Canadian Health Network
Established in October 2011 CHN has been working to meet the needs of the Community-Based Primary Health Care CHN) community by coordinating efforts in research and innovation. The network acts as a rich heterogeneous forum that yields creative discussion and debate about the future of CHN in Canada, and that allows us to better address the pressing challenges of today with a research agenda that encompasses a vast number of questions, perspectives, and methodologies.
21 national organizations have joined CHN as founding and sponsoring partners. These partners comprise our Stakeholder Advisory Committee who work with the Executive Committee to guide the Network’s many initiatives.
Members have found a collective purpose in developing mechanisms for scaling-up innovations in CHN research, and by competing to become a Canadian Institute of Health Research Strategy for Patient-Oriented Research (SPOR) Network.
The CPHCRIN recognizes that CBPHC concerns can only be addressed through a large number of professional bodies and perspectives. As such, the CPHCRIN membership encompasses a variety of disciplines and specialties, including, but not limited to, epidemiologists, biostatisticians, health professional scientists, humanities and social science researchers, political science researchers and economists.
All individuals interested in being a part of innovation in Community-Based Primary Health Care research, training, knowledge exchange and policy reform are welcome and encouraged to join CPHCRIN.
Early in 2011 Drs. William Hogg, Richard Birtwhistle, and Marshall Godwin were encouraged to bring the PHC research community together to share knowledge, build discussion, and ultimately grow research and innovation in CBPHC in Canada. The three family doctors approached Drs. Lisa Dolovich, Janusz Kaczorowski, and Sabrina Wong to ensure that the Executive team takes into account the perspectives of professionals from a variety of disciplines in PHC.
The Executive Committee decided to develop CPHCRIN according to the first three of Plastrik and Taylor’s (2006) tasks of network development:
LINKING members — stakeholders and researchers interested in primary care, population health and public health — to CPHCRIN’s virtual community;
ENGAGING members — through meetings and online discussions — to identify common values and purpose as a network and;
COORDINATING network action by developing a formal governance structure and a suite of virtual collaboration tools.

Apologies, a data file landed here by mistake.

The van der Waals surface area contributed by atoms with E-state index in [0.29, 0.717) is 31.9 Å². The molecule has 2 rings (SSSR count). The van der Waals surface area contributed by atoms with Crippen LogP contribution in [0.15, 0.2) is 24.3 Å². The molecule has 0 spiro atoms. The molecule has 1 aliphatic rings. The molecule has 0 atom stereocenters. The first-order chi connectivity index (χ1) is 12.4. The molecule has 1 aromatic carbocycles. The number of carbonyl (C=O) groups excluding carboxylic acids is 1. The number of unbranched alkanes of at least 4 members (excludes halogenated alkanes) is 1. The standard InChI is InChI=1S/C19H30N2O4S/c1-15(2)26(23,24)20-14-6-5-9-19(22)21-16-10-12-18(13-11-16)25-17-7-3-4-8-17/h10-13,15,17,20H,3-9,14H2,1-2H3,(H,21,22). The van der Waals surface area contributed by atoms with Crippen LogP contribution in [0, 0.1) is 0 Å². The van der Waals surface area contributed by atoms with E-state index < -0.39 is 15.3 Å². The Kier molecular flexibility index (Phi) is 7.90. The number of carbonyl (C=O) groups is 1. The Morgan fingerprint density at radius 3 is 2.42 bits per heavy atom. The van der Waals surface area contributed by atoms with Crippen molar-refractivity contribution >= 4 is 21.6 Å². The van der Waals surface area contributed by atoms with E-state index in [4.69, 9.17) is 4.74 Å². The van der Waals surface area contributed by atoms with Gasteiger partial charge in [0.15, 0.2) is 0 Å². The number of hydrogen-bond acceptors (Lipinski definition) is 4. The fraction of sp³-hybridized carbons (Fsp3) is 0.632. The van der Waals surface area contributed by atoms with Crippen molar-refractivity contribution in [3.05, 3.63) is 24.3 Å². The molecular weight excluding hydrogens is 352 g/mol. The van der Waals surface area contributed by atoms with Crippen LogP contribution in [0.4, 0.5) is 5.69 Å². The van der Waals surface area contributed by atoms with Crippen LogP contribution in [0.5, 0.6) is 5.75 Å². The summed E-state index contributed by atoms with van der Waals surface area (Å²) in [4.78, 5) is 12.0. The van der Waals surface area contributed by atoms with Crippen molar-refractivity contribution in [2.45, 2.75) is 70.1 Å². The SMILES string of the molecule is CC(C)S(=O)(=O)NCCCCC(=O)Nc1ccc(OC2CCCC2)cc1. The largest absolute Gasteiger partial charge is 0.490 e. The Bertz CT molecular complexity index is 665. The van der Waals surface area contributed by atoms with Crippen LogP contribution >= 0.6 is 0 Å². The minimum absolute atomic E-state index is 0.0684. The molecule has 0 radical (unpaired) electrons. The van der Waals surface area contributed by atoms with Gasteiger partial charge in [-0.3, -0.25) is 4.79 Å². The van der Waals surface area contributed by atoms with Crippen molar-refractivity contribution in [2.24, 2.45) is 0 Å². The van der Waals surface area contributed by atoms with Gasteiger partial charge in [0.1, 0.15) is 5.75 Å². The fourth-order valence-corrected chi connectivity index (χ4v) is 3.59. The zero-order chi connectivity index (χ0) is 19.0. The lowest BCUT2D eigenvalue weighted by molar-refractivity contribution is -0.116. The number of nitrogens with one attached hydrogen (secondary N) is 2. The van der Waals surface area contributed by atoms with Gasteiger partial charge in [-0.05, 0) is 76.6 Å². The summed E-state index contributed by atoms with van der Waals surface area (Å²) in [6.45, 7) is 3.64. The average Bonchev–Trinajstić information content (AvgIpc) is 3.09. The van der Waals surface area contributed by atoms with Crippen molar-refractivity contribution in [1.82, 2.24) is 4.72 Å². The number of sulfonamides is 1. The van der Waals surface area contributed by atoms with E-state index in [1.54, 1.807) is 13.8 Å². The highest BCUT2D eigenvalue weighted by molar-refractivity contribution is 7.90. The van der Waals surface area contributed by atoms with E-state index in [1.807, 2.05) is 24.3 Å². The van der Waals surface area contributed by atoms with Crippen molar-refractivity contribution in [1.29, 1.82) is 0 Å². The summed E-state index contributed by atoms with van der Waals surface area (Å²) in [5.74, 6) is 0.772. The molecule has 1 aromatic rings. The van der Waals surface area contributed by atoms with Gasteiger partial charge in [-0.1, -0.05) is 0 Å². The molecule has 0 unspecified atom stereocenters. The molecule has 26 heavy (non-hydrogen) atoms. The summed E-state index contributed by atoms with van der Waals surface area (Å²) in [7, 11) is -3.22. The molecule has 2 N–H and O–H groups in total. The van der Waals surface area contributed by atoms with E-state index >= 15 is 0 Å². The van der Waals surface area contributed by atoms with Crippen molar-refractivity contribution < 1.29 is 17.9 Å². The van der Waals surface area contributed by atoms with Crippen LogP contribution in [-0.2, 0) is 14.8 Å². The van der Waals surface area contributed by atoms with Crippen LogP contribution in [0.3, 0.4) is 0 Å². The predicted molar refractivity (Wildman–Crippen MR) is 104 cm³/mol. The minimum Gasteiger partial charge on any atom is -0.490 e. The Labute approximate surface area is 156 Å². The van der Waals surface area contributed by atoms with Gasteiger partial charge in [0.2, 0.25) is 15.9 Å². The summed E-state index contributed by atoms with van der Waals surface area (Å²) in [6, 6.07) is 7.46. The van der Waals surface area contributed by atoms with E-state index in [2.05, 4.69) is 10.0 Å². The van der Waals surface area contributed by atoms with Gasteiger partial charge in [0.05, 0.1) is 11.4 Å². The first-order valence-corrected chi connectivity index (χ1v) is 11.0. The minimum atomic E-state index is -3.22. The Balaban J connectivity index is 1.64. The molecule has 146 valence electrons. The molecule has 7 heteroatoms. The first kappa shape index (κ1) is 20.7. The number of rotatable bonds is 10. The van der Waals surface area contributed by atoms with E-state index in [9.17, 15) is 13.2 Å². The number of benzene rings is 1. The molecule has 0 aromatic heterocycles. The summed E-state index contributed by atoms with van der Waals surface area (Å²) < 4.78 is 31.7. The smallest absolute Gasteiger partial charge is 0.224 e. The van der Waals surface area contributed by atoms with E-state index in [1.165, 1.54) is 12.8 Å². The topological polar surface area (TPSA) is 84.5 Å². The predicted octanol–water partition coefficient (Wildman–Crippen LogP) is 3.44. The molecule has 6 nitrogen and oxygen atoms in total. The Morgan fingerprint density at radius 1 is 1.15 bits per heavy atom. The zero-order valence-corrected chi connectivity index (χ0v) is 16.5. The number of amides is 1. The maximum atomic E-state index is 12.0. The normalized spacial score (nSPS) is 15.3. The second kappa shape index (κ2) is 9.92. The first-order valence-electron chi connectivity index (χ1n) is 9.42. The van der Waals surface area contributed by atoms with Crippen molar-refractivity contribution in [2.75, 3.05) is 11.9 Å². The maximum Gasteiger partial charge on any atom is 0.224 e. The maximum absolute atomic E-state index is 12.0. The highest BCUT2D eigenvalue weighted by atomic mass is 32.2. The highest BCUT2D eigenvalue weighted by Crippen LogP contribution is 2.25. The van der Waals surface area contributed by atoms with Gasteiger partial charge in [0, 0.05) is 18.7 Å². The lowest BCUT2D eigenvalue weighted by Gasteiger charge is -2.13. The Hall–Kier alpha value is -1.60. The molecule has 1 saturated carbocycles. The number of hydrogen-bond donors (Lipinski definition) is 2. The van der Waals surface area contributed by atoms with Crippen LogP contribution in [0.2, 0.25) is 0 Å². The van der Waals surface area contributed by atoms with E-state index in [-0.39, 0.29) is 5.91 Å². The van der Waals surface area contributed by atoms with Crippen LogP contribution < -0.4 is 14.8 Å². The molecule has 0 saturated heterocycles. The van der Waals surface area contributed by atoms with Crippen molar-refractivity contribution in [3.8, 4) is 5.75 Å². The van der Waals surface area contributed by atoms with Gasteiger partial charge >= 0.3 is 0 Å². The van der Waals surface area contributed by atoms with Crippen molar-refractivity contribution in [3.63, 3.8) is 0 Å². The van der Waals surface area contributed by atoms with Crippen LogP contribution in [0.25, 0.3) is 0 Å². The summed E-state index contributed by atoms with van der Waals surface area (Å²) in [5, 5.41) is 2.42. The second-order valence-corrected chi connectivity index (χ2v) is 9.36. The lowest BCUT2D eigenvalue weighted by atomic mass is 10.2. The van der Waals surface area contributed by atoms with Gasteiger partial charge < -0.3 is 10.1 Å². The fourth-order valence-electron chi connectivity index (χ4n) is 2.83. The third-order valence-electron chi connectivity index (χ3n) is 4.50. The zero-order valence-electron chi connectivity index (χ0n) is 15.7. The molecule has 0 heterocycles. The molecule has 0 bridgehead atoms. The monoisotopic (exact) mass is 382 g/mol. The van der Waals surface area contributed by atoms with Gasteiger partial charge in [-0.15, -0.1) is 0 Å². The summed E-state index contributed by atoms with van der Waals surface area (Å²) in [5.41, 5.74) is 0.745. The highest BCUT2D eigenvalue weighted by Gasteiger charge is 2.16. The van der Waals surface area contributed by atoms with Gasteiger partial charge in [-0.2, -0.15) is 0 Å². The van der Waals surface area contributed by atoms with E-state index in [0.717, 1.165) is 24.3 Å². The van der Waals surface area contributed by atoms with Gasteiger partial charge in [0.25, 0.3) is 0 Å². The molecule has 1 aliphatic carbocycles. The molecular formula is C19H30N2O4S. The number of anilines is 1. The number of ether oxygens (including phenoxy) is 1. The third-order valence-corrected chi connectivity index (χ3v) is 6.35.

The growth that CPHCRIN has experienced over the past year suggests that dental implant cost calgary improvement in CBPHC is a priority in Canada. The Executive Committee and Stakeholder Advisory Committee along with CPHCRIN’s members have come together to address this priority.
Whats the difference between a counselor and therapist
A Counsellor Calgary is an advisor for bringing behavioral changes in the patient, based on present health and psychological conditions. A therapist focuses on probing into the depths of the patient’s psychological disorder. He considers the influence of events, people, circumstances, addictions, and other external elements on the individual’s behavior and internal psychological status.
A counselor may not provide the list of do’s and don’ts to the patient in an explicit manner. He lets the patients express their emotions and anxiety without any bias. He lists out the probable situations and conditions which could cause/ accelerate the psychological impact, negative reaction, and other damages in the patient. Then he suggests a solution based on the patient’s physical and psychological conditions. His suggestions are mostly based on the present situations and events.
A therapist starts from the distant past which the patient can visualize. Besides offering advice, he also recommends and gives the required treatments. They could be in the form of pills, liquids, massage, or other forms of therapy. His aim is to eliminate the roots causes of physical, emotional and psychological disorder, insanity and instability from the patient. The duration and intensity of involvement is more than a counselor.
Problem Analysis – Multiple Approaches
Analyzing a problem from counselor’s perspective is always external. His personal involvement with the patient is limited. He looks at the problem from a neutral point as an observer. Most of his suggestions are generic. If two patients have the same problem, his suggestion will be same for both of them. The implementation of suggestion is up to the patient.